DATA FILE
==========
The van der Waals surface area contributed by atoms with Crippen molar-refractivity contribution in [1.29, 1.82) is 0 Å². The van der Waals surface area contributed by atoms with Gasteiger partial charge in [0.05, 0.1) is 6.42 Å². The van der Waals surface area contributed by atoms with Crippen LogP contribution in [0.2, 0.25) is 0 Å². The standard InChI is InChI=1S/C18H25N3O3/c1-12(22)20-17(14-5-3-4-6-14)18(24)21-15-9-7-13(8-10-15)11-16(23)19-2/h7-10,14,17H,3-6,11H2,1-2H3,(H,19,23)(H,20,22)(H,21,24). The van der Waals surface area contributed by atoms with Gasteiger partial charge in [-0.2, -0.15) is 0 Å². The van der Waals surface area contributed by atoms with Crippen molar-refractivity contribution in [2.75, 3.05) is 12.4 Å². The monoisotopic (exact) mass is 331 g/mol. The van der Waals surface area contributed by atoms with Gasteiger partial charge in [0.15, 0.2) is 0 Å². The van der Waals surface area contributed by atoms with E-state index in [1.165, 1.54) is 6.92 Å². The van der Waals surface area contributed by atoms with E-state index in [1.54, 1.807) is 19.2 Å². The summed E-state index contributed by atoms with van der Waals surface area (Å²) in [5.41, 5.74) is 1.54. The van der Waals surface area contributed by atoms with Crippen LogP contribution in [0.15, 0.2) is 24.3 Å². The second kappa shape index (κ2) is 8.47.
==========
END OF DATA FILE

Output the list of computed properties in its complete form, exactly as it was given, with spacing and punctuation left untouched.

The van der Waals surface area contributed by atoms with Crippen molar-refractivity contribution in [1.29, 1.82) is 0 Å². The van der Waals surface area contributed by atoms with Gasteiger partial charge in [0.05, 0.1) is 6.42 Å². The van der Waals surface area contributed by atoms with Crippen LogP contribution in [0.2, 0.25) is 0 Å². The standard InChI is InChI=1S/C18H25N3O3/c1-12(22)20-17(14-5-3-4-6-14)18(24)21-15-9-7-13(8-10-15)11-16(23)19-2/h7-10,14,17H,3-6,11H2,1-2H3,(H,19,23)(H,20,22)(H,21,24). The van der Waals surface area contributed by atoms with Gasteiger partial charge in [-0.2, -0.15) is 0 Å². The van der Waals surface area contributed by atoms with Crippen molar-refractivity contribution in [2.75, 3.05) is 12.4 Å². The monoisotopic (exact) mass is 331 g/mol. The van der Waals surface area contributed by atoms with Gasteiger partial charge in [0.15, 0.2) is 0 Å². The van der Waals surface area contributed by atoms with E-state index in [1.165, 1.54) is 6.92 Å². The van der Waals surface area contributed by atoms with E-state index in [1.54, 1.807) is 19.2 Å². The summed E-state index contributed by atoms with van der Waals surface area (Å²) in [5.41, 5.74) is 1.54. The van der Waals surface area contributed by atoms with Crippen LogP contribution in [0.15, 0.2) is 24.3 Å². The second kappa shape index (κ2) is 8.47.